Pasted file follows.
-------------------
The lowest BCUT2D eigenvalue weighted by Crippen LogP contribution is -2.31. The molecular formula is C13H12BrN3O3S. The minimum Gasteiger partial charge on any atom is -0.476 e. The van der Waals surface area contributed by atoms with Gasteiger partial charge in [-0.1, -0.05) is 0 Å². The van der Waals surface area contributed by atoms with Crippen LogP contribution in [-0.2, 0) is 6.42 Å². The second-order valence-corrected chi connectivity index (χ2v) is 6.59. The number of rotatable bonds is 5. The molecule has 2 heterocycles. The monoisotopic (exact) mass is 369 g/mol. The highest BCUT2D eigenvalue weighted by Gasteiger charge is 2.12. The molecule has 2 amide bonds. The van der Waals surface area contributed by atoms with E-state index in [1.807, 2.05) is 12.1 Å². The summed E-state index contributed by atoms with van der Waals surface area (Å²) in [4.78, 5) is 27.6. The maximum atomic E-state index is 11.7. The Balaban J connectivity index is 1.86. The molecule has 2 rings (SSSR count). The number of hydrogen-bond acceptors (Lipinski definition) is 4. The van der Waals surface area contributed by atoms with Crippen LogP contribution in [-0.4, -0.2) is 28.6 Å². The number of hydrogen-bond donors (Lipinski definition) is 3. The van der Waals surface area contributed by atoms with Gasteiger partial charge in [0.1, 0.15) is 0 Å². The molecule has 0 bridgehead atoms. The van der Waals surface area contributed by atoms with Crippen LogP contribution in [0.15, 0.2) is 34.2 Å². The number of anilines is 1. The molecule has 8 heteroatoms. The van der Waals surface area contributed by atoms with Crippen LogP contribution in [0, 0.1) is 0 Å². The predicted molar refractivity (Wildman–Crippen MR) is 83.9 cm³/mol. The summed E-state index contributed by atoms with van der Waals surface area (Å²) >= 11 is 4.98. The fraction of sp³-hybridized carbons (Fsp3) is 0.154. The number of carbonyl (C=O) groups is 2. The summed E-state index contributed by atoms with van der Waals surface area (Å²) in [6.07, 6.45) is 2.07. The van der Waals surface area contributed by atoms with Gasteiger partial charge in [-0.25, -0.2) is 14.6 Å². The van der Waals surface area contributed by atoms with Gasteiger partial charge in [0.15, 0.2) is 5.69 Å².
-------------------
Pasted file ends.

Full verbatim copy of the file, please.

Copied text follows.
The lowest BCUT2D eigenvalue weighted by Crippen LogP contribution is -2.31. The molecular formula is C13H12BrN3O3S. The minimum Gasteiger partial charge on any atom is -0.476 e. The van der Waals surface area contributed by atoms with Gasteiger partial charge in [-0.1, -0.05) is 0 Å². The van der Waals surface area contributed by atoms with Crippen LogP contribution in [-0.2, 0) is 6.42 Å². The second-order valence-corrected chi connectivity index (χ2v) is 6.59. The number of rotatable bonds is 5. The molecule has 2 heterocycles. The monoisotopic (exact) mass is 369 g/mol. The highest BCUT2D eigenvalue weighted by Gasteiger charge is 2.12. The molecule has 2 amide bonds. The van der Waals surface area contributed by atoms with E-state index in [1.807, 2.05) is 12.1 Å². The summed E-state index contributed by atoms with van der Waals surface area (Å²) in [4.78, 5) is 27.6. The maximum atomic E-state index is 11.7. The Balaban J connectivity index is 1.86. The molecule has 2 rings (SSSR count). The number of hydrogen-bond acceptors (Lipinski definition) is 4. The van der Waals surface area contributed by atoms with Crippen LogP contribution in [-0.4, -0.2) is 28.6 Å². The number of hydrogen-bond donors (Lipinski definition) is 3. The van der Waals surface area contributed by atoms with Gasteiger partial charge in [0.1, 0.15) is 0 Å². The molecule has 0 bridgehead atoms. The van der Waals surface area contributed by atoms with Crippen LogP contribution in [0.15, 0.2) is 34.2 Å². The number of anilines is 1. The molecule has 8 heteroatoms. The van der Waals surface area contributed by atoms with Crippen LogP contribution in [0, 0.1) is 0 Å². The predicted molar refractivity (Wildman–Crippen MR) is 83.9 cm³/mol. The summed E-state index contributed by atoms with van der Waals surface area (Å²) >= 11 is 4.98. The fraction of sp³-hybridized carbons (Fsp3) is 0.154. The number of carbonyl (C=O) groups is 2. The summed E-state index contributed by atoms with van der Waals surface area (Å²) in [6.07, 6.45) is 2.07. The van der Waals surface area contributed by atoms with Gasteiger partial charge in [-0.25, -0.2) is 14.6 Å². The van der Waals surface area contributed by atoms with Gasteiger partial charge in [0.15, 0.2) is 5.69 Å².